As I stare out the study window past my lush garden—even in winter—to the Puget Sound in the distance, random, quotidian memories of “squandered” time pepper my thoughts—weeding, doing laundry, walking our dog on the neighborhood beach, talking with Jack, my spouse, over tea and rosemary crackers, ...

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Introduction: Converted, Called, Commissioned: A Phalanx of Institution Builders

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pp. 1-26

In the spring of 1909, Iva Durham Vennard returned from maternity leave—after having given birth in her late thirties to her only child, William—and stepped into the aftermath of a bloodless coup that had engulfed Epworth Evangelistic Institute, the training school for Methodist deaconesses she had founded in St. Louis.2 ...

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1. Tents, Autos, Gospel Grenades: Evangelistic Organizations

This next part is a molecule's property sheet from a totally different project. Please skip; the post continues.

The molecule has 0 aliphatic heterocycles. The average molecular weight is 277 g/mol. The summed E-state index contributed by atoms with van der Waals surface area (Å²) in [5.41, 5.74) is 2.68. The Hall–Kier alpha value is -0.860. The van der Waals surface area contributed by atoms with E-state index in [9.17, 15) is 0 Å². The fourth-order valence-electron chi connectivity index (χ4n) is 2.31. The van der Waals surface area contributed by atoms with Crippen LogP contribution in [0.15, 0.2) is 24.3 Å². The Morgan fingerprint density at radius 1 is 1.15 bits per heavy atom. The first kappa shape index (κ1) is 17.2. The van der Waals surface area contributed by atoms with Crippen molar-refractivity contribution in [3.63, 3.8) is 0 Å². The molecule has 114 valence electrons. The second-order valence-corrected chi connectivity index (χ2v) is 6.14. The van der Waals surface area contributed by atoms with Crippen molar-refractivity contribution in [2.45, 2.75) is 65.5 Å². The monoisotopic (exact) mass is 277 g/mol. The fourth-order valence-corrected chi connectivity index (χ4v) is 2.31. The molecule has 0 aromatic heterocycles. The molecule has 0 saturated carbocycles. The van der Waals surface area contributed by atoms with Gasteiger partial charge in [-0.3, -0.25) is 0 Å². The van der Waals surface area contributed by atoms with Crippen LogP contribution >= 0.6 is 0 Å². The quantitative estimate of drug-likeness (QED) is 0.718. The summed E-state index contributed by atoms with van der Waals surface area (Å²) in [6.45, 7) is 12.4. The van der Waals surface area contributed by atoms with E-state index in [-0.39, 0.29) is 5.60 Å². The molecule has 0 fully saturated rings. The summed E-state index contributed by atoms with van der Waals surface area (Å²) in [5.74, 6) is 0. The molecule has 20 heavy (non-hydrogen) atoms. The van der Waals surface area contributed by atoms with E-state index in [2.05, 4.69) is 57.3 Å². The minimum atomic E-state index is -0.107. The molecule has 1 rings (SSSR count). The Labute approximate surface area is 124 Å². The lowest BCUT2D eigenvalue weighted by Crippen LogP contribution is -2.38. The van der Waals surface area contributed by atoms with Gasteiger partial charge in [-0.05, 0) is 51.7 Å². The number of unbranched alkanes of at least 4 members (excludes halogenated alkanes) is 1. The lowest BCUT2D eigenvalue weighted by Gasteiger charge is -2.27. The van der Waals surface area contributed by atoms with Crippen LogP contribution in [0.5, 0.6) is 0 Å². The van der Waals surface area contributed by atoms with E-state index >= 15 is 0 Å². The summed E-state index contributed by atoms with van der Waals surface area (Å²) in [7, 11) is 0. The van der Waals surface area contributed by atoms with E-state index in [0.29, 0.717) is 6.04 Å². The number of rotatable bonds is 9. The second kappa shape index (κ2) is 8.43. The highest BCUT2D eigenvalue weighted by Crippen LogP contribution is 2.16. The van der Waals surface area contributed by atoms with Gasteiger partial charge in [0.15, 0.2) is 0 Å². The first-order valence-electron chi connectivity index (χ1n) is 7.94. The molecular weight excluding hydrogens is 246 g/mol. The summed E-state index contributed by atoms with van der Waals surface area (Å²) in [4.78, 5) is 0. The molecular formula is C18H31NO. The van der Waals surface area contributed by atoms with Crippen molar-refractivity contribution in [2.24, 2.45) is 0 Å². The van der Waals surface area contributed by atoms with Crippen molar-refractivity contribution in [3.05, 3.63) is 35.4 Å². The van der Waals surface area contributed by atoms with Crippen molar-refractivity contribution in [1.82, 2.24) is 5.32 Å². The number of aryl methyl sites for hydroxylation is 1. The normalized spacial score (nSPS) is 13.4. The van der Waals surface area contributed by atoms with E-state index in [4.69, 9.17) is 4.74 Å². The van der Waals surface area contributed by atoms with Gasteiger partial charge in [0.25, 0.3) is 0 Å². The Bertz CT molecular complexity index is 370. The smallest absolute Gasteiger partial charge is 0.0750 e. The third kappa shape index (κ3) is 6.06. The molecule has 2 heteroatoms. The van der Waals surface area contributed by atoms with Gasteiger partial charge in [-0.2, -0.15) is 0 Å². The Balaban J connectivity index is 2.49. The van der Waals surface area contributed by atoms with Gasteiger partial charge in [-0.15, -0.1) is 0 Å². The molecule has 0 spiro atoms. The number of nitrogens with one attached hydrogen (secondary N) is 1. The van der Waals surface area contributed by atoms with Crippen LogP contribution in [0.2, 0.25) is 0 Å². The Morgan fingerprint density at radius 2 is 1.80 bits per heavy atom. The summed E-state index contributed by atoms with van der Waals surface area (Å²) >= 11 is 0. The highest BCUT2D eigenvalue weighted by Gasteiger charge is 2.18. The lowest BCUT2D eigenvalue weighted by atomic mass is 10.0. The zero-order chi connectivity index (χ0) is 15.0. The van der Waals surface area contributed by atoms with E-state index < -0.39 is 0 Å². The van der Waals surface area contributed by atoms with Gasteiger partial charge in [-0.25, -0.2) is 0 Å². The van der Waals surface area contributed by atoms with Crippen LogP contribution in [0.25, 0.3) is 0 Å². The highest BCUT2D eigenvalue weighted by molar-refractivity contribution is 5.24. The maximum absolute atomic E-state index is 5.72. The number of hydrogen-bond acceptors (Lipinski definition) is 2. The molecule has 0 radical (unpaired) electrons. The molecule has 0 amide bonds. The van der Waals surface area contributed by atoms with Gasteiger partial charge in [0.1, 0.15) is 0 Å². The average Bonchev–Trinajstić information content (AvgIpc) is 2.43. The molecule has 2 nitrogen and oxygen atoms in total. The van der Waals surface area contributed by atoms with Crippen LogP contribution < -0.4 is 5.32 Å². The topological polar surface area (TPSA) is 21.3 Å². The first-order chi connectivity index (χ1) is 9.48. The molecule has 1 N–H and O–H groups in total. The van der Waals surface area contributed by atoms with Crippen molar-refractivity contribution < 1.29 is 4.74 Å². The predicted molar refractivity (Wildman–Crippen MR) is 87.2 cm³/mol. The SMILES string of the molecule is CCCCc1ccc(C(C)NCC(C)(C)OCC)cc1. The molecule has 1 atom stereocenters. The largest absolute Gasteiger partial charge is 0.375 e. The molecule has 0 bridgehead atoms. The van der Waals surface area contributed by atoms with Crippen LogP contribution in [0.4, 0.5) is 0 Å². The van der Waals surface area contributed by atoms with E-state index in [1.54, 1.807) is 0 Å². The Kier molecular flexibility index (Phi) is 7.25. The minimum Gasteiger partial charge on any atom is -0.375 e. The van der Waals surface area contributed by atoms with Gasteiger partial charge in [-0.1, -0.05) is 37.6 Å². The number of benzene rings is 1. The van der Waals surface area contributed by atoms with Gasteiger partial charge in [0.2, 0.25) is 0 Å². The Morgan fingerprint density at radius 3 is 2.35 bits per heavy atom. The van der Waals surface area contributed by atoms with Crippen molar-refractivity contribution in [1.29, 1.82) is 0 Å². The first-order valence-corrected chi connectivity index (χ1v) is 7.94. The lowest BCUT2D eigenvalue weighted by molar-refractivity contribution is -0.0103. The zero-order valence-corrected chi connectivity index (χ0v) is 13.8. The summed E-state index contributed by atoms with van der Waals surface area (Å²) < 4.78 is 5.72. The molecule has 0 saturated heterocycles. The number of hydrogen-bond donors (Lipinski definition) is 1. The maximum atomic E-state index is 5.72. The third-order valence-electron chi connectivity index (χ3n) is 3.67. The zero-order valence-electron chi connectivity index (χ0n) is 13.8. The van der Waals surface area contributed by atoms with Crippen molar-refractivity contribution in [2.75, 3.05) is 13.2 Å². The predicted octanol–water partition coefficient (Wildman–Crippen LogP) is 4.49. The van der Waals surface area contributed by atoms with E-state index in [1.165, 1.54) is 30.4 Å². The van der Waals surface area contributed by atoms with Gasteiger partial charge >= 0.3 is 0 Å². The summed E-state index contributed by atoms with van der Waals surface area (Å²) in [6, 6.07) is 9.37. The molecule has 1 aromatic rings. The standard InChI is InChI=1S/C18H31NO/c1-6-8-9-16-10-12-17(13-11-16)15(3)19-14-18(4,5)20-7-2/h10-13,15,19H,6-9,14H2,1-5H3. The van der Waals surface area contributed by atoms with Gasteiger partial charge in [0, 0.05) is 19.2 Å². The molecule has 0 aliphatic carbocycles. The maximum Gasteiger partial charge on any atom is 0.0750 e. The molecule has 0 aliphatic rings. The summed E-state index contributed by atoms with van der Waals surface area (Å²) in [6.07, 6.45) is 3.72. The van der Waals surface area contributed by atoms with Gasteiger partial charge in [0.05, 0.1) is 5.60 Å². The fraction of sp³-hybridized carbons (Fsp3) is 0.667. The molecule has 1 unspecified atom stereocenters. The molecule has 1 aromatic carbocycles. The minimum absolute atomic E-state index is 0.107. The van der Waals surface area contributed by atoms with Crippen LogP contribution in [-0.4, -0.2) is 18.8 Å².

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pp. 27-66

At the appointed hour, on a sultry, mid-July afternoon, the highly decorated, customized Model T autovan, nicknamed “Rome’s Chariot,” arrived on the corner of Washington Street and Chestnut Hill Avenue in Brighton, Massachusetts. In the autovan rode Martha Moore Avery and David Goldstein, the featured lecturers for the meeting to be held that evening sponsored by the Catholic Truth Guild. ...

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2. Mothers, Saints, Bishops: Churches and Denominations

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pp. 67-110

When Mary Lena Lewis Tate, whose titles extended to “mother,” “Saint Mary Magdalena,” “chief overseer,” “first revivor,” “president,” and “bishop,” first “felt moved by the Holy Spirit of God to go out into the world and preach the gospel,” she began close to home, journeying thirty miles away from Dickson to Steel Springs, Tennessee.2 ...

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3. Biblical, Practical, Vocational: Religious Training Schools

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pp. 111-138